Firefighters will strike over pensions on Wednesday (25 September), the Fire Brigades Union has announced.
Almost 80% voted in favour of industrial action in a ballot that ended earlier this month, although union officials have left the strike to the last possible moment to allow for the possibility of a negotiated settlement.
Matt Wrack, Fire Brigades Union General Secretary, said: “This initial strike is a warning shot to government. Firefighters could not be more serious about protecting public safety and ensuring fair pensions.
“Governments in Westminster and Cardiff have simply refused to see sense on these issues.
“It is ludicrous to expect firefighters to fight fires and rescue families in their late-50s: the lives of the general public and firefighters themselves will be endangered.
“None of us want a strike, but we cannot compromise on public and firefighter safety.”
Firefighters in Scotland will not strike next week while union officials are discussing the Scottish Government’s most recent proposals.
However, a settlement in Scotland has not yet been found, and the union’s strike ballot could still result in industrial action in Scotland too.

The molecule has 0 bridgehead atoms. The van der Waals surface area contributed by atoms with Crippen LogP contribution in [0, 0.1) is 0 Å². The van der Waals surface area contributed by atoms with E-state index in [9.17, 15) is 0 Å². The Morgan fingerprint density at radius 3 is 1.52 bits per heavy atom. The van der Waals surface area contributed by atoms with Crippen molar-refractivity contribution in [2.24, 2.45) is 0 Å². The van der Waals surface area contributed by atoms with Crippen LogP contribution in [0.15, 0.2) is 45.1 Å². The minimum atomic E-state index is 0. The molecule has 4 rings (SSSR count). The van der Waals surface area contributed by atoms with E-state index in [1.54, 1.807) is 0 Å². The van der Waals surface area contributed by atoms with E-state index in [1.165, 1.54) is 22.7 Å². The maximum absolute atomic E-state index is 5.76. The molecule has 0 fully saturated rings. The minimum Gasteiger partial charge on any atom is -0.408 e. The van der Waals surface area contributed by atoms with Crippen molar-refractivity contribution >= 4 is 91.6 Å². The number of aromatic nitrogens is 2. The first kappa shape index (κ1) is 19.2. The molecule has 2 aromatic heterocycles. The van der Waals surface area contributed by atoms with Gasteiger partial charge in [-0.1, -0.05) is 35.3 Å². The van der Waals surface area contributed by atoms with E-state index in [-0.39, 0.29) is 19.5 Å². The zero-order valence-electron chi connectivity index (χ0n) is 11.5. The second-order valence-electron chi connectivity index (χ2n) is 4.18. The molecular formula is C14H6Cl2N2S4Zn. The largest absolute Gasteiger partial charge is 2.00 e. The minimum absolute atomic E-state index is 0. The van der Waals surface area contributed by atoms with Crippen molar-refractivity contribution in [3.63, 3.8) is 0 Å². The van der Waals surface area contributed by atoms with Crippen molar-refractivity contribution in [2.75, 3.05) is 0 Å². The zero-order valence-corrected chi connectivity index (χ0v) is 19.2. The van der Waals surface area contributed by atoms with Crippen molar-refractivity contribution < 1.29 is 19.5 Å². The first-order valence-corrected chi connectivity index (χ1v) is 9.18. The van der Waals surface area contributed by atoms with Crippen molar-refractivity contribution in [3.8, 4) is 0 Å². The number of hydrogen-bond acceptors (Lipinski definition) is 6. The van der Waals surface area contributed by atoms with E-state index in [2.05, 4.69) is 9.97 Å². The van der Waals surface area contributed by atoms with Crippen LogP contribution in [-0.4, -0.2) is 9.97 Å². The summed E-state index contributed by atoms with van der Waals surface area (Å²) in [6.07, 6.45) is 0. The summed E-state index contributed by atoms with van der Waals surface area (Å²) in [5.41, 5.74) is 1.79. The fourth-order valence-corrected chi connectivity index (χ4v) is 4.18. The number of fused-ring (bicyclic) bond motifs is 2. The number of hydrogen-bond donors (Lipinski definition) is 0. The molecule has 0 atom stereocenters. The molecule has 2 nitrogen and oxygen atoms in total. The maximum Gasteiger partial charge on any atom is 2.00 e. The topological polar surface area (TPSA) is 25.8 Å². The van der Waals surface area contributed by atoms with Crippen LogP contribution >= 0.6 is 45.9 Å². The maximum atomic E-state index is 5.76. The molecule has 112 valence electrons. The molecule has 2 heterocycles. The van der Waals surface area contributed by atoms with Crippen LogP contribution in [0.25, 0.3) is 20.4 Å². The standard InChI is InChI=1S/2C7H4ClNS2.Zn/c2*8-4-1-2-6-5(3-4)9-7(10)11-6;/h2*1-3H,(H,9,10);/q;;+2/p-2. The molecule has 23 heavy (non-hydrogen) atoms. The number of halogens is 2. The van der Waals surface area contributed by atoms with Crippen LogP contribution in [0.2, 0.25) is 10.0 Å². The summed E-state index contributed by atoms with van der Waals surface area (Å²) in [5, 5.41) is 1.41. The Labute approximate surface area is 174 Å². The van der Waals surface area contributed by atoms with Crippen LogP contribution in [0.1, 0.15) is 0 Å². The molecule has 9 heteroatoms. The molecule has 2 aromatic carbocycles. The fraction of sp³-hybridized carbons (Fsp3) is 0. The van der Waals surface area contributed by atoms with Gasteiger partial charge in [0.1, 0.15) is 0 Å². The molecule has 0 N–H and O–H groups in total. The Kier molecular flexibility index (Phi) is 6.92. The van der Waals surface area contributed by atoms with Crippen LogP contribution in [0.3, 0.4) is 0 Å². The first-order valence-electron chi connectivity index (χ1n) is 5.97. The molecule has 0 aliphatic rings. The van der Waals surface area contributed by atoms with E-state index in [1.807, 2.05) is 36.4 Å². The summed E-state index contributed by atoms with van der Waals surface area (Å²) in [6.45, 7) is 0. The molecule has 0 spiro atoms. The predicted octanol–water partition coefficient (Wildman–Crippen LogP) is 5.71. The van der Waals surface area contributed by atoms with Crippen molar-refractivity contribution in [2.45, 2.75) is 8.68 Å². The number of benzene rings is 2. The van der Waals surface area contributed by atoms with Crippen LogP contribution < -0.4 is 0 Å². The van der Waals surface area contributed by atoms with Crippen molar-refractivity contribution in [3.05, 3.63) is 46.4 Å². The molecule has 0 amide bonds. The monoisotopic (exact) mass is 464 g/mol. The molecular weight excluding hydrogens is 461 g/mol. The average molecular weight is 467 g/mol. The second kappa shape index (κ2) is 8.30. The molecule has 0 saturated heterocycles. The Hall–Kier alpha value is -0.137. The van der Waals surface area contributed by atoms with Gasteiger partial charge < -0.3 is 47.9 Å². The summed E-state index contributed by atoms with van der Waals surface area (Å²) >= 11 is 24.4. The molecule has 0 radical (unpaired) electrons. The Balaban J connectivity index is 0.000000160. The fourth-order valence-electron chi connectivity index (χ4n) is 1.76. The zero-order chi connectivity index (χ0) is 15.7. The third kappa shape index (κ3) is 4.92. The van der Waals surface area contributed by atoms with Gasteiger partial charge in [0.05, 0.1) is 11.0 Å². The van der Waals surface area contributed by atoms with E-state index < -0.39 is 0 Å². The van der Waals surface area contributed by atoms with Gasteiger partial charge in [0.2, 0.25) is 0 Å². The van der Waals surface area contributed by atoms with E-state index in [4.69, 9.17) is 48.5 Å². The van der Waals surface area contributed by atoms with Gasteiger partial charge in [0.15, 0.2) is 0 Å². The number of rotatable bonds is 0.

The strike will take place for four hours, between noon and 4pm.
The government’s own figures have shown that thousands of firefighters could face the sack without access to a proper pension simply because they are getting older.
A recent government review found that over half of current firefighters between the ages of 50 and 54 are no longer able to meet fire and rescue service fitness standards for fighting fires. Beyond the age of 55, two thirds fail to meet the standards.
And although the government has previously claimed that older firefighters could be moved to less physically demanding roles, FBU research found only a handful of ‘redeployment’ opportunities in fire and rescue services, meaning mass sackings would be inevitable.
Firefighters already pay some of the highest pension contributions in the UK public or private sector and have seen increases for two consecutive years. The majority of firefighters already pay almost 13% of their salary in contributions with further increases due next year. This will mean some firefighters now face an increase six years in a row.
Firefighters also argue that the government’s financial projections are flawed. They are based on a prediction of a 1% decline in pension sign-up, but their own information suggests that over 25% of whole-time firefighters recruited last year chose not to join. The FBU has warned these figures clearly demonstrate that changes to the scheme are already having an impact and, if the trend continues, that the financial viability of the scheme will be seriously undermined.

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